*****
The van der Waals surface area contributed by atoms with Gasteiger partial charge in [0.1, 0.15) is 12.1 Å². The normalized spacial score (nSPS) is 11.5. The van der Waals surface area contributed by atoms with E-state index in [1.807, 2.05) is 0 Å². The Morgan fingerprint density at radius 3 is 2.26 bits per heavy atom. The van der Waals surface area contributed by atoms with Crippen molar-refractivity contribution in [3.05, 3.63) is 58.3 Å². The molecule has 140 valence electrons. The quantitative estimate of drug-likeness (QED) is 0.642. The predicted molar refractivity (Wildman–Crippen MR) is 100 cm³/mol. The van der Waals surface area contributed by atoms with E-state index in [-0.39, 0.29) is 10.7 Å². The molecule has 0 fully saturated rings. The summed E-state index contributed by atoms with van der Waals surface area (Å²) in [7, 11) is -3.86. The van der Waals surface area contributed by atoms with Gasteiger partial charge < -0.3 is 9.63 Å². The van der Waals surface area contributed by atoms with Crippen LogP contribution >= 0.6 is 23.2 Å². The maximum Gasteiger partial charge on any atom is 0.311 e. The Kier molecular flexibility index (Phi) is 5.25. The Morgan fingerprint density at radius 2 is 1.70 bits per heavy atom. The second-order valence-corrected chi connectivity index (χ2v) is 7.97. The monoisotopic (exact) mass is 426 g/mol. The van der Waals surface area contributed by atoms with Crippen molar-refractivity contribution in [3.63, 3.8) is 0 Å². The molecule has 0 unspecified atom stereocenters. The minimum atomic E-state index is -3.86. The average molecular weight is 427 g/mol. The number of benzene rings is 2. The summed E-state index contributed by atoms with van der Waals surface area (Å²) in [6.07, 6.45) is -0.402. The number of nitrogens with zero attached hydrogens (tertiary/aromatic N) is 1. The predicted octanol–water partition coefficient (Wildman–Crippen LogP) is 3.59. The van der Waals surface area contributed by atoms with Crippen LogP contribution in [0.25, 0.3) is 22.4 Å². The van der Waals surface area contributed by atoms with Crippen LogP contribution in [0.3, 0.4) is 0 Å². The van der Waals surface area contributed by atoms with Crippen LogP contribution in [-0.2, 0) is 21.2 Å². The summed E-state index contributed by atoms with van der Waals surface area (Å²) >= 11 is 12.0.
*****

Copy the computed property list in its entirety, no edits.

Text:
The van der Waals surface area contributed by atoms with Gasteiger partial charge in [0.1, 0.15) is 12.1 Å². The normalized spacial score (nSPS) is 11.5. The van der Waals surface area contributed by atoms with E-state index in [1.807, 2.05) is 0 Å². The Morgan fingerprint density at radius 3 is 2.26 bits per heavy atom. The van der Waals surface area contributed by atoms with Crippen molar-refractivity contribution in [3.05, 3.63) is 58.3 Å². The molecule has 140 valence electrons. The quantitative estimate of drug-likeness (QED) is 0.642. The predicted molar refractivity (Wildman–Crippen MR) is 100 cm³/mol. The van der Waals surface area contributed by atoms with E-state index in [-0.39, 0.29) is 10.7 Å². The molecule has 0 fully saturated rings. The summed E-state index contributed by atoms with van der Waals surface area (Å²) in [7, 11) is -3.86. The van der Waals surface area contributed by atoms with Gasteiger partial charge < -0.3 is 9.63 Å². The van der Waals surface area contributed by atoms with Crippen LogP contribution >= 0.6 is 23.2 Å². The maximum Gasteiger partial charge on any atom is 0.311 e. The Kier molecular flexibility index (Phi) is 5.25. The Morgan fingerprint density at radius 2 is 1.70 bits per heavy atom. The second-order valence-corrected chi connectivity index (χ2v) is 7.97. The monoisotopic (exact) mass is 426 g/mol. The van der Waals surface area contributed by atoms with Crippen molar-refractivity contribution in [3.63, 3.8) is 0 Å². The molecule has 0 unspecified atom stereocenters. The minimum atomic E-state index is -3.86. The average molecular weight is 427 g/mol. The number of benzene rings is 2. The summed E-state index contributed by atoms with van der Waals surface area (Å²) in [6.07, 6.45) is -0.402. The number of nitrogens with zero attached hydrogens (tertiary/aromatic N) is 1. The predicted octanol–water partition coefficient (Wildman–Crippen LogP) is 3.59. The van der Waals surface area contributed by atoms with Crippen LogP contribution in [0.25, 0.3) is 22.4 Å². The van der Waals surface area contributed by atoms with Crippen LogP contribution in [0.3, 0.4) is 0 Å². The van der Waals surface area contributed by atoms with Crippen LogP contribution in [-0.2, 0) is 21.2 Å². The summed E-state index contributed by atoms with van der Waals surface area (Å²) >= 11 is 12.0.